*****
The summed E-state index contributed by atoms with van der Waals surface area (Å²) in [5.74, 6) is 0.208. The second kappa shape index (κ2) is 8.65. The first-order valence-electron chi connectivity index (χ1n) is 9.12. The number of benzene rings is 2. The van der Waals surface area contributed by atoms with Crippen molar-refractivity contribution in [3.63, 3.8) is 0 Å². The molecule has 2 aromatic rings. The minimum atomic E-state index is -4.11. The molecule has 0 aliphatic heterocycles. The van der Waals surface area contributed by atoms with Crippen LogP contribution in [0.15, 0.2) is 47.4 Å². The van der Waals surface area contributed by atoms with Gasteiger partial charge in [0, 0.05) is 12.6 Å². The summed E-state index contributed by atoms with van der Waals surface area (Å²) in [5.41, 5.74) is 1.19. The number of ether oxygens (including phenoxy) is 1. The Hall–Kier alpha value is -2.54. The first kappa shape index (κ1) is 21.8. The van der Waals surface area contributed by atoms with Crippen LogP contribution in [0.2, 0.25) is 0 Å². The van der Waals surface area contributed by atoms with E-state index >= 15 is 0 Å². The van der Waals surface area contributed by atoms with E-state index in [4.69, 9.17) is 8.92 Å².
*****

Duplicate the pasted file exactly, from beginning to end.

The summed E-state index contributed by atoms with van der Waals surface area (Å²) in [5.74, 6) is 0.208. The second kappa shape index (κ2) is 8.65. The first-order valence-electron chi connectivity index (χ1n) is 9.12. The number of benzene rings is 2. The van der Waals surface area contributed by atoms with Crippen molar-refractivity contribution in [3.63, 3.8) is 0 Å². The molecule has 2 aromatic rings. The minimum atomic E-state index is -4.11. The molecule has 0 aliphatic heterocycles. The van der Waals surface area contributed by atoms with Crippen LogP contribution in [0.15, 0.2) is 47.4 Å². The van der Waals surface area contributed by atoms with Gasteiger partial charge in [0, 0.05) is 12.6 Å². The summed E-state index contributed by atoms with van der Waals surface area (Å²) in [5.41, 5.74) is 1.19. The number of ether oxygens (including phenoxy) is 1. The Hall–Kier alpha value is -2.54. The first kappa shape index (κ1) is 21.8. The van der Waals surface area contributed by atoms with Crippen LogP contribution in [0.2, 0.25) is 0 Å². The van der Waals surface area contributed by atoms with E-state index >= 15 is 0 Å². The van der Waals surface area contributed by atoms with E-state index in [4.69, 9.17) is 8.92 Å².